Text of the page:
You may have read the recent Harvard Business Review Blog from Adrian C. Ott regarding Delta and their US Army passengers and the connection with employee engagement.
Adrian makes a clear case of rigidity within management structures that make it very difficult for employees to make their own decisions and choices. She quite rightly points out the performance metrics, KPI’s and such are now so ingrained that managers (at all levels) are focusing too much on these goals and almost forcing their employees to ensure they and only they are met.
Employee empowerment – the hidden gem
This is where, we believe, that the role of employee empowerment comes to the fore in terms of both employee and customer engagement. If an employee is empowered (they have the right tools, authority, autonomy and support) to make their own decisions, situations such as that described in Adrian’s blog may have never happened.
There are some key points that are important for empowerment to happen:
- Employees must have the right tools;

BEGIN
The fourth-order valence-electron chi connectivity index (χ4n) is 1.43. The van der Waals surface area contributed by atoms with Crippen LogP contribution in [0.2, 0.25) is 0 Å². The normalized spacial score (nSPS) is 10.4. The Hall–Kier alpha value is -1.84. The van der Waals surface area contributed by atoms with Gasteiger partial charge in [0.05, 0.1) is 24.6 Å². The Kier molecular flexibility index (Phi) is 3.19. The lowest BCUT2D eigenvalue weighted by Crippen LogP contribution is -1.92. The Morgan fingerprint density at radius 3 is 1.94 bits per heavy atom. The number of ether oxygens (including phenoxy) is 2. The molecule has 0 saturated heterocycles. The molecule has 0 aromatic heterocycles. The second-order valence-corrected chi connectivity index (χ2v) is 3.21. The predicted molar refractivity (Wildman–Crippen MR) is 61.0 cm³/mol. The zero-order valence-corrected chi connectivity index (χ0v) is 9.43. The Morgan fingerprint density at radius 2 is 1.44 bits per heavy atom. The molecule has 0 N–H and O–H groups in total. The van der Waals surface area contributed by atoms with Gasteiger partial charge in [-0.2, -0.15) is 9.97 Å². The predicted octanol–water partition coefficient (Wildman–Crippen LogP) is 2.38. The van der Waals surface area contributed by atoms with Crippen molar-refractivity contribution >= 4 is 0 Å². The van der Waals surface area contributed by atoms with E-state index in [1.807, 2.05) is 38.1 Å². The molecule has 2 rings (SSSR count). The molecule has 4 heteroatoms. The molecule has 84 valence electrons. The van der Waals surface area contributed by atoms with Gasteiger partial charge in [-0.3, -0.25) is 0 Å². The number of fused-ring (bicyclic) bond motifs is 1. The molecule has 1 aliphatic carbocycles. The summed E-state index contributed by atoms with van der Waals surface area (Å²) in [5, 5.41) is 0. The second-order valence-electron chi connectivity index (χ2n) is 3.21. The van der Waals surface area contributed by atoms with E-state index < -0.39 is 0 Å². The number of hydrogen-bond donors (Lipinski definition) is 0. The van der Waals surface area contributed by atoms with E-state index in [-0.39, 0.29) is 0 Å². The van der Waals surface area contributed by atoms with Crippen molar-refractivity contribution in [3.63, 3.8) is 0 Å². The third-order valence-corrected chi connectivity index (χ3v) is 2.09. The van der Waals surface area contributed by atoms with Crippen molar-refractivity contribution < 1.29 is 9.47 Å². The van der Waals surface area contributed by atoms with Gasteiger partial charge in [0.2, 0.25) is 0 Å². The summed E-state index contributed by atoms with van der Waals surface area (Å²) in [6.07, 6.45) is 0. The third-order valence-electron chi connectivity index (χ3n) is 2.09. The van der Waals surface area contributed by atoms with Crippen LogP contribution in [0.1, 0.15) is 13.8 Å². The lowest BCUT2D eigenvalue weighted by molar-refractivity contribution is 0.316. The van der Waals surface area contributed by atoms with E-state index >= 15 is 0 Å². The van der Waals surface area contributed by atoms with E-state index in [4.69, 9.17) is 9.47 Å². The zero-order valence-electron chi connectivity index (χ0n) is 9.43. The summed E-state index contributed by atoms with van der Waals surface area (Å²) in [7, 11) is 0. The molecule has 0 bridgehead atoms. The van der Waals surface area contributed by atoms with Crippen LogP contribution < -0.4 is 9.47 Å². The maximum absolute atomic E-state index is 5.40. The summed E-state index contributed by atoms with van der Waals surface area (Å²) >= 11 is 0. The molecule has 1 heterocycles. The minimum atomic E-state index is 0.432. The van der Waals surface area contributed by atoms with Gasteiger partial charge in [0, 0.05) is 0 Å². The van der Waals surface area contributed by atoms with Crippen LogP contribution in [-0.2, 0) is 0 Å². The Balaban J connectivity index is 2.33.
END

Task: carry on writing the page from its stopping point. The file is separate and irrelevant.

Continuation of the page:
- Their manager must trust them;
- Managers should give them the authority and autonomy to make decision;
- Colleagues and managers must support employees.
To unlock huge potential within your organisation, the first step is understanding how empowered your employees are. I’m sure you will have heard of Gil Perez, Christie’s legendary doorman in New York – this is the person that, after 9/11, Christie’s clients worldwide reached out to, to make sure he and his family were OK. It’s unlikely that anybody contacted Christie’s headquarters to make sure the building was still standing but they did enquire about the person who had made an impression on their lives.
I was talking with a representative of an international hospitality company recently about this very subject – I wanted to share with you his thinking and how they are changing their culture and instilling empowerment from the top down:
“…we are in the service business and as part of the culture of the company we are encouraging our people to take decisions and to do whatever is necessary to exceed guest expectations, we want them to break the rules if necessary (within moral and ethical boundaries) and go the extra mile with our guest.”
I cannot stress enough how adamant he was that, as an organisation, they wanted their employees to do whatever was necessary. How refreshing is that?
If Delta empowered their employees and trusted them to make the ‘right’ decisions, I have no doubt the outcome of the situation with their US Army passengers would have been very different (in a positive way!).